Education & Family

Weak academies need better supervision, says Laws

David Laws Image copyright PA
Image caption David Laws says political attacks are driving away recruits from teaching

Hundreds of struggling academies in England are being kept under "close watch" by the Department for Education, says schools minister David Laws.

Mr Laws says local supervision of academies needs to be improved, such as by allowing Ofsted to inspect academy chains.

He also says "open warfare" between teachers and politicians is stopping people wanting to become teachers.

Such political conflict will "repel some of the best people", says Mr Laws.

In a speech to the Centre Forum think tank, the minister will emphasise some of the dividing lines on education within the Coalition government.

'Off the hook'

He accuses his Conservative coalition partners of failing to introduce proper oversight for academies, leaving schools to under-perform for too long.

"We simply cannot let either failing chains or local authorities off the hook - or children's education will suffer."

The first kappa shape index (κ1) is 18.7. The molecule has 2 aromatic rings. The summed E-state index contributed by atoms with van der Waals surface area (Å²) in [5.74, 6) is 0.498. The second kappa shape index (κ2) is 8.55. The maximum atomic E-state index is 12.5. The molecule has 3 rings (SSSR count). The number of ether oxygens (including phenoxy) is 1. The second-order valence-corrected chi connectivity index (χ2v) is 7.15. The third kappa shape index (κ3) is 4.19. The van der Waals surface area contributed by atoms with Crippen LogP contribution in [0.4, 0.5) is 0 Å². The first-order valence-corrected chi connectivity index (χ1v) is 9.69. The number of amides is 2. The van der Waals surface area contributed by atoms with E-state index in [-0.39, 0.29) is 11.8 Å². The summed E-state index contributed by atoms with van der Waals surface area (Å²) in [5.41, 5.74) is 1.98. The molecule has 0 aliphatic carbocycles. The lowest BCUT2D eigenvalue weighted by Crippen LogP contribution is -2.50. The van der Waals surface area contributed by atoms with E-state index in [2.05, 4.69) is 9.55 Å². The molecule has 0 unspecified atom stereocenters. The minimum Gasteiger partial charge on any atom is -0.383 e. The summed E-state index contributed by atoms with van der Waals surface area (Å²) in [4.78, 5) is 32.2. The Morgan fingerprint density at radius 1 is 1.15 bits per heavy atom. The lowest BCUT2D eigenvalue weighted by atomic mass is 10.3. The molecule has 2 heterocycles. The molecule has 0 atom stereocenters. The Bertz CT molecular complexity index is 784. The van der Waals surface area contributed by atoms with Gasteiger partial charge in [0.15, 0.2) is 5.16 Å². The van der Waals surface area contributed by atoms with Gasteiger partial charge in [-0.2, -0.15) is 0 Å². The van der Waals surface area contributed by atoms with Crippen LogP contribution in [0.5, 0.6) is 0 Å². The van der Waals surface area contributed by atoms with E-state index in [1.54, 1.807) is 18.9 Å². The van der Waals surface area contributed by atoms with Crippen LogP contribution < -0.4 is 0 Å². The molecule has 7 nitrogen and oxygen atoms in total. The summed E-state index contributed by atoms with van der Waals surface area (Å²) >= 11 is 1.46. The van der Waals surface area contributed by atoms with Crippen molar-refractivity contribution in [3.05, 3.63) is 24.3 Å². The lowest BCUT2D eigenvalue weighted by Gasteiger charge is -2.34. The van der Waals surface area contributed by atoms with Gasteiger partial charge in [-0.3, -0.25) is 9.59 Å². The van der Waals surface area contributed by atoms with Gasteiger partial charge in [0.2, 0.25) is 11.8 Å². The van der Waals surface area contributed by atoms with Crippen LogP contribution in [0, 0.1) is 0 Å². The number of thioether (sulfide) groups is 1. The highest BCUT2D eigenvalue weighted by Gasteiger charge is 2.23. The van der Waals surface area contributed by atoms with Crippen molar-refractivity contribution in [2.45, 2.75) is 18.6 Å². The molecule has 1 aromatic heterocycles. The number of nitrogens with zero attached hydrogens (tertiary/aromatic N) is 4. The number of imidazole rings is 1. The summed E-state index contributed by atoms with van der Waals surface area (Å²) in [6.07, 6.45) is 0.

Image copyright PA
Image caption "Bluntly, we need to be nicer to teachers," says Mr Laws

There are hundreds of academies currently under close scrutiny by the Department for Education, reveals Mr Laws.

He says that there should be a better system for local accountability and that it should not rely on such government intervention.

Mr Laws says that the Liberal Democrats would allow Ofsted to inspect academy chains in the way that they can local education authority services.

"I regret that neither Michael Gove nor the present Secretary of State has been willing to give those powers to Ofsted," says Mr Laws.

He also warns that the regional school commissioners who have been appointed to supervise academies are expected to cover "absurdly large areas".

"We are allowing too many underperforming schools, weak local authorities and mediocre academy chains to deliver poor education for too long," says Mr Laws.

The schools minister also criticises the "confrontational stance some Conservatives have taken towards the teaching profession".

"Bluntly, we need to be nicer to teachers," says Mr Laws.

"Frankly, some of the very best people will look at the open warfare between teachers and politicians and simply decide that the profession is not for them," he said.

He also distances himself from the decision to allow people without teaching qualifications to become teachers in academies and free schools.

"I find it as bizarre to suggest that teachers should be able to teach without a proper recognised professional qualification as to suggest that a doctor or dentist should be able to practice on us without training," says Mr Laws.

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